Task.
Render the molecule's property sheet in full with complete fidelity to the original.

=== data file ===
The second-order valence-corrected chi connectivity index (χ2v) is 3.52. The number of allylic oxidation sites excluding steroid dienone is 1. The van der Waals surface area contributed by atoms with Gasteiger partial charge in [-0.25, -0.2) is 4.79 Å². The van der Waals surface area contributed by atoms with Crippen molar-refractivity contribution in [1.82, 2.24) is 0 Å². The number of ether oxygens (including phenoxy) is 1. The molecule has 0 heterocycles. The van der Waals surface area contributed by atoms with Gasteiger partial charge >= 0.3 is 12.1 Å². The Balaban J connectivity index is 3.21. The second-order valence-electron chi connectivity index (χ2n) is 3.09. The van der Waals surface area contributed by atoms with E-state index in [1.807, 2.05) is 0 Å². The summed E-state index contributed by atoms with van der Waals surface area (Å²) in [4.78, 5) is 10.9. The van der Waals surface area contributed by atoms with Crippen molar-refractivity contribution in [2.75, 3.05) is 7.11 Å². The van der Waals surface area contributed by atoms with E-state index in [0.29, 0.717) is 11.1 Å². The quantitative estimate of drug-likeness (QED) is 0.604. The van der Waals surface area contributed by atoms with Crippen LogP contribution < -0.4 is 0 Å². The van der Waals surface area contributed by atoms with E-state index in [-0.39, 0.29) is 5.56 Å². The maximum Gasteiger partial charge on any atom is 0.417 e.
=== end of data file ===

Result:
The second-order valence-corrected chi connectivity index (χ2v) is 3.52. The number of allylic oxidation sites excluding steroid dienone is 1. The van der Waals surface area contributed by atoms with Gasteiger partial charge in [-0.25, -0.2) is 4.79 Å². The van der Waals surface area contributed by atoms with Crippen molar-refractivity contribution in [1.82, 2.24) is 0 Å². The number of ether oxygens (including phenoxy) is 1. The molecule has 0 heterocycles. The van der Waals surface area contributed by atoms with Gasteiger partial charge >= 0.3 is 12.1 Å². The Balaban J connectivity index is 3.21. The second-order valence-electron chi connectivity index (χ2n) is 3.09. The van der Waals surface area contributed by atoms with E-state index in [1.807, 2.05) is 0 Å². The summed E-state index contributed by atoms with van der Waals surface area (Å²) in [4.78, 5) is 10.9. The van der Waals surface area contributed by atoms with Crippen molar-refractivity contribution in [2.75, 3.05) is 7.11 Å². The van der Waals surface area contributed by atoms with E-state index in [0.29, 0.717) is 11.1 Å². The quantitative estimate of drug-likeness (QED) is 0.604. The van der Waals surface area contributed by atoms with Crippen LogP contribution < -0.4 is 0 Å². The van der Waals surface area contributed by atoms with E-state index in [-0.39, 0.29) is 5.56 Å². The maximum Gasteiger partial charge on any atom is 0.417 e.